As you already know, while we were all inside, the traditional retail model fell off a cliff. At the same time, northwest boutique Folly hit a milestone twelfth year in business. And because the boutique was birthed during the Great Recession of 2008, owner/designer Sarah Bibb knows how to get scrappy and survive.
“I hate the word pivot. You know why? Because as a small business we're always pivoting. I've been pivoting since I opened my doors. Because that is the way to succeed,” she says. “I think what separates true entrepreneurs from people that open businesses but don't stick around is you have to constantly be changing and growing and shifting. Because the neighborhood has changed, social media has, the medium has. Retail has gone through major transformations since 2008 when I opened, so I feel like I'm always pivoting.”
In the case of COVID-19, the biggest instant move was to making masks. Specifically, four-layer, quilting cotton masks with a comfy face design for $30. Bibb’s dedicated fan base took note and started buying them up, allowing her to keep her business afloat selling masks faster than Folly could make them. One of those mask shoppers? Oregon’s own US Senator, Jeff Merkley.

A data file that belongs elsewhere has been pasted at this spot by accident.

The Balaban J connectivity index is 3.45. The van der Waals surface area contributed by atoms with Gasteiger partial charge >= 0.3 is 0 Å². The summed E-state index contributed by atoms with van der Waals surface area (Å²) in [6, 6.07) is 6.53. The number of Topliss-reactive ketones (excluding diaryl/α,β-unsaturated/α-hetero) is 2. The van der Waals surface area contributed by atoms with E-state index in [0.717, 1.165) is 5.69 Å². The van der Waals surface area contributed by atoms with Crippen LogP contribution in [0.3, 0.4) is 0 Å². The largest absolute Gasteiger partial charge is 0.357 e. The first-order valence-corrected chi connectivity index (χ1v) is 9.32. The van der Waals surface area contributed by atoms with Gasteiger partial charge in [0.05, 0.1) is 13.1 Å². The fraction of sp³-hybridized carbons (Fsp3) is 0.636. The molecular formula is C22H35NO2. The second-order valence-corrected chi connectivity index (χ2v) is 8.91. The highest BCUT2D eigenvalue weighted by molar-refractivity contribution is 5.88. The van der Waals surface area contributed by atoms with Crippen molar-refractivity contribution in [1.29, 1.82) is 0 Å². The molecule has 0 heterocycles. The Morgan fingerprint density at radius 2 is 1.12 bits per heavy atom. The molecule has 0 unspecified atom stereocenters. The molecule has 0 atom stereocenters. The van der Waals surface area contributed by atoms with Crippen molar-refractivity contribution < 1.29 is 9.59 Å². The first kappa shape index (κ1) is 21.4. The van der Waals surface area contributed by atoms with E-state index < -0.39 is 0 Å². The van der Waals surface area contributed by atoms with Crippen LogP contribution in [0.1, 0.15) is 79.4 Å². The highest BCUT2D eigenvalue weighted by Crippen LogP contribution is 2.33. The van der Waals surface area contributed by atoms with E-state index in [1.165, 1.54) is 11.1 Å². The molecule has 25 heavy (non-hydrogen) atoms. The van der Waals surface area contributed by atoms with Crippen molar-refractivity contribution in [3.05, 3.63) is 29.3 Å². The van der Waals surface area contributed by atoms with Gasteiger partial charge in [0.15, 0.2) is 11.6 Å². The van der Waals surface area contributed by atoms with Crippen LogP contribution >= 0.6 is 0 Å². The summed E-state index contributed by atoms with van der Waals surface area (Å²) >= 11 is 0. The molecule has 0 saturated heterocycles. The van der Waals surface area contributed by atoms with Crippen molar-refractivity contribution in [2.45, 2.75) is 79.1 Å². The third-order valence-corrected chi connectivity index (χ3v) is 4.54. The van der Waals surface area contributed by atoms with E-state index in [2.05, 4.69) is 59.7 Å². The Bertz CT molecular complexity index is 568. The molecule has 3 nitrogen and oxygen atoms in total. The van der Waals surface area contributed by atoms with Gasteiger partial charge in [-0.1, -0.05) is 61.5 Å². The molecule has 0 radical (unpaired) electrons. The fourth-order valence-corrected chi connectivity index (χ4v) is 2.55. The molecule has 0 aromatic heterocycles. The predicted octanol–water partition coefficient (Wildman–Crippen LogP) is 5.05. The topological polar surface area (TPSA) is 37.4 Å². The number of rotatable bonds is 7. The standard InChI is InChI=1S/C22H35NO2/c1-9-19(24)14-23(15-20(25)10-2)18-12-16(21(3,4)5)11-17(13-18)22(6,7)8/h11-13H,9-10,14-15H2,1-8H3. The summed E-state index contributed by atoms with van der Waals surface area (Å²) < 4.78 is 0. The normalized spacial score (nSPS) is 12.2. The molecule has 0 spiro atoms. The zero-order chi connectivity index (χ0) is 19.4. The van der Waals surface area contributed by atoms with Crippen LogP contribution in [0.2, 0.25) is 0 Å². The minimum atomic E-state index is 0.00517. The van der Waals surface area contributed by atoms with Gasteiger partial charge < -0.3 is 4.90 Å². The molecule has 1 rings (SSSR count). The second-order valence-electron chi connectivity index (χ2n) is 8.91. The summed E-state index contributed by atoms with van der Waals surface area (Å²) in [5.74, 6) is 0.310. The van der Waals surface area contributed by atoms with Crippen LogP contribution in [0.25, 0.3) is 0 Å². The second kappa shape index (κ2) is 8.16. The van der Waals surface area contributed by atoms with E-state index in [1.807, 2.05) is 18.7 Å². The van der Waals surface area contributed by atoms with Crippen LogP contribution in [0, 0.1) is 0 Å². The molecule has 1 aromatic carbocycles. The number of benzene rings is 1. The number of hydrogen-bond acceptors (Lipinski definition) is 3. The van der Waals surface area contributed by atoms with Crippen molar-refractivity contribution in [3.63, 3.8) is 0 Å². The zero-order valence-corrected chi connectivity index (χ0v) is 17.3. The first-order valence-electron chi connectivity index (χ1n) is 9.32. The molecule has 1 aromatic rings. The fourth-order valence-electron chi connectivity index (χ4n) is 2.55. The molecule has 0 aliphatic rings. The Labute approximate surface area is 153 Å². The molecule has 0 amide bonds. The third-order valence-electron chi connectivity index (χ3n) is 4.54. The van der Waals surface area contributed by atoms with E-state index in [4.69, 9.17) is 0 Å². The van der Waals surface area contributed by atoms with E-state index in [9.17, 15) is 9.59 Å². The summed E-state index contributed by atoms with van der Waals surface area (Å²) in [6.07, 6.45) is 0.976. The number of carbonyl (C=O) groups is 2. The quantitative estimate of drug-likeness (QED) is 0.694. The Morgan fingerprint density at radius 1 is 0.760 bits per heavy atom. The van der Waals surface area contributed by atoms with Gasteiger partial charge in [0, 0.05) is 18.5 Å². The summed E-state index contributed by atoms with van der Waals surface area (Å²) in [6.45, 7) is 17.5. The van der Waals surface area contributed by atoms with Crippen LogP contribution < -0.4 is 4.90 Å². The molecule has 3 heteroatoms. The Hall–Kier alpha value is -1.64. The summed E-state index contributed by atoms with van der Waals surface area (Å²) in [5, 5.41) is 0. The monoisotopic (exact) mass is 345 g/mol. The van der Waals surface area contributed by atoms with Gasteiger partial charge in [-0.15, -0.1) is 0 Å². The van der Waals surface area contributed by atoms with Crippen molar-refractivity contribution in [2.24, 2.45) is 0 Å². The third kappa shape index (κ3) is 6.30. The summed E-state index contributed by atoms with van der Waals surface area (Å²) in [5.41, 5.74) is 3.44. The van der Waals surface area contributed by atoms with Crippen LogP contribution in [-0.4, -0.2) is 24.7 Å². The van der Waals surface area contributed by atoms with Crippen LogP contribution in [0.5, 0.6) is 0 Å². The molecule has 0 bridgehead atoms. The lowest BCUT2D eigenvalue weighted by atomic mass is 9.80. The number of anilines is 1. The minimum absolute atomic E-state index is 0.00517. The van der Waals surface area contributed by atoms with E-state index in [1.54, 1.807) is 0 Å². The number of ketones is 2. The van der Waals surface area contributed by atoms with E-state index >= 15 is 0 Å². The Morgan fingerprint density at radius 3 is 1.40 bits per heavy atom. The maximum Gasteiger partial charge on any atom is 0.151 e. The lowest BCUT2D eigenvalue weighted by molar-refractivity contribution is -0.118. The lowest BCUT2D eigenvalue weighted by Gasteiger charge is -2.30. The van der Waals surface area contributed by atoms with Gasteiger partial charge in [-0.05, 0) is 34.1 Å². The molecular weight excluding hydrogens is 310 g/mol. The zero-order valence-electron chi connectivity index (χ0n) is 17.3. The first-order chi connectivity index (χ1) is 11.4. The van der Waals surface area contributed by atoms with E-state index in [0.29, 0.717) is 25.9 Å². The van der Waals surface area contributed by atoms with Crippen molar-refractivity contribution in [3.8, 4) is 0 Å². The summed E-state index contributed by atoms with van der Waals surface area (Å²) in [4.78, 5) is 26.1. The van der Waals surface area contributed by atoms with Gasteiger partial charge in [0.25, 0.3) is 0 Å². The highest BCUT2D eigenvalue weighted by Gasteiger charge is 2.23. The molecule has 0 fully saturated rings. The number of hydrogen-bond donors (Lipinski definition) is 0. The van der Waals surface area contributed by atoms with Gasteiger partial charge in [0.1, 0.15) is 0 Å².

One of Sen. Merkley’s aides got in touch with Bibb about getting some masks with patterns that paid homage to Oregon. The only hitch was they needed them in 36 hours before the senator was off to Washington. Bibb and her head seamstress, Ying Liang, got to work.
“We scrambled through everything we had. Ying went through her stash. I put out like three different emergency texts that night, ‘Do you have any Oregon-themed cotton fabric?!’” she laughs about how she came across the forest print by PNW brand Cascadian Craft. “One person got back to me and I went that night to Vancouver for it and that was the mask [Merkley] ended up wearing … He tagged us in the photos which was great. The selfie on the Senate floor just made my day. You know my store is so small and people that know me love me, but my reach is not super wide, so really I got a lot of sales from him wearing it.”
Bibb says Folly has shipped masks from online sales all over the country with orders going to Alaska, New York, Florida, and even Tokyo. And as we are in the early phases of reopening, she notes she is thrilled Gov. Kate Brown has mandated masks for all indoor public spaces as of June 24.
“I’m very, very pleased Governor Brown did this because it takes it off of the business owner to do. That's actually very supportive of businesses in Portland,” Bibb adds. “Part of being at that level is they're so used to and buffered from, people hating them. But for small businesses, to say to someone's face in person ‘You can’t come in without a mask on’ is not that comfortable. So I think that's really helpful to have it mandated. It keeps it really clear that it's not your choice, it's being done by the state, and then they can be angry at the state, that's fine.”